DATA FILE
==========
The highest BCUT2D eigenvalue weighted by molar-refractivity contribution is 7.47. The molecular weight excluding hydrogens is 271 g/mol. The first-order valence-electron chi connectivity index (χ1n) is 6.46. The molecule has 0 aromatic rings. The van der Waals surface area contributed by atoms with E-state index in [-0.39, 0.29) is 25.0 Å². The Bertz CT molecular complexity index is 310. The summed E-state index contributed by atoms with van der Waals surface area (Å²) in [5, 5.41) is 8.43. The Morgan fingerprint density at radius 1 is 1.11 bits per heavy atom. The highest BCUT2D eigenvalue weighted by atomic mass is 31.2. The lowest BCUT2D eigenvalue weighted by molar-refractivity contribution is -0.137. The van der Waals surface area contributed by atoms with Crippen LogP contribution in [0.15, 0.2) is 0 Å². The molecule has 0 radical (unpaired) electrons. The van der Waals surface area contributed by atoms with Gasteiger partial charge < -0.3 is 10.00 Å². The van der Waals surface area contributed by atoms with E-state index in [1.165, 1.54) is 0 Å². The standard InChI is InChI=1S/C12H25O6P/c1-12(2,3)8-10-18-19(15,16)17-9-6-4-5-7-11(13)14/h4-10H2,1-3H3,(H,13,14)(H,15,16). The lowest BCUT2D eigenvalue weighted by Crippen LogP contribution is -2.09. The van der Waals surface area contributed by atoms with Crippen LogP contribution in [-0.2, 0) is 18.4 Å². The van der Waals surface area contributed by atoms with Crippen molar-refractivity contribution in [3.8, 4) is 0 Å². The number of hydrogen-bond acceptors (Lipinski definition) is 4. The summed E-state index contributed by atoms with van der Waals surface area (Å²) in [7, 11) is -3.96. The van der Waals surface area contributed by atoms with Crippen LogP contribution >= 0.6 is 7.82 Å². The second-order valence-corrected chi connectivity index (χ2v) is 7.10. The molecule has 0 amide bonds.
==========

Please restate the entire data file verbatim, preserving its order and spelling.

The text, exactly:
The highest BCUT2D eigenvalue weighted by molar-refractivity contribution is 7.47. The molecular weight excluding hydrogens is 271 g/mol. The first-order valence-electron chi connectivity index (χ1n) is 6.46. The molecule has 0 aromatic rings. The van der Waals surface area contributed by atoms with E-state index in [-0.39, 0.29) is 25.0 Å². The Bertz CT molecular complexity index is 310. The summed E-state index contributed by atoms with van der Waals surface area (Å²) in [5, 5.41) is 8.43. The Morgan fingerprint density at radius 1 is 1.11 bits per heavy atom. The highest BCUT2D eigenvalue weighted by atomic mass is 31.2. The lowest BCUT2D eigenvalue weighted by molar-refractivity contribution is -0.137. The van der Waals surface area contributed by atoms with Crippen LogP contribution in [0.15, 0.2) is 0 Å². The molecule has 0 radical (unpaired) electrons. The van der Waals surface area contributed by atoms with Gasteiger partial charge < -0.3 is 10.00 Å². The van der Waals surface area contributed by atoms with E-state index in [1.165, 1.54) is 0 Å². The standard InChI is InChI=1S/C12H25O6P/c1-12(2,3)8-10-18-19(15,16)17-9-6-4-5-7-11(13)14/h4-10H2,1-3H3,(H,13,14)(H,15,16). The lowest BCUT2D eigenvalue weighted by Crippen LogP contribution is -2.09. The van der Waals surface area contributed by atoms with Crippen LogP contribution in [-0.2, 0) is 18.4 Å². The van der Waals surface area contributed by atoms with Crippen molar-refractivity contribution in [3.8, 4) is 0 Å². The number of hydrogen-bond acceptors (Lipinski definition) is 4. The summed E-state index contributed by atoms with van der Waals surface area (Å²) in [7, 11) is -3.96. The van der Waals surface area contributed by atoms with Crippen LogP contribution >= 0.6 is 7.82 Å². The second-order valence-corrected chi connectivity index (χ2v) is 7.10. The molecule has 0 amide bonds.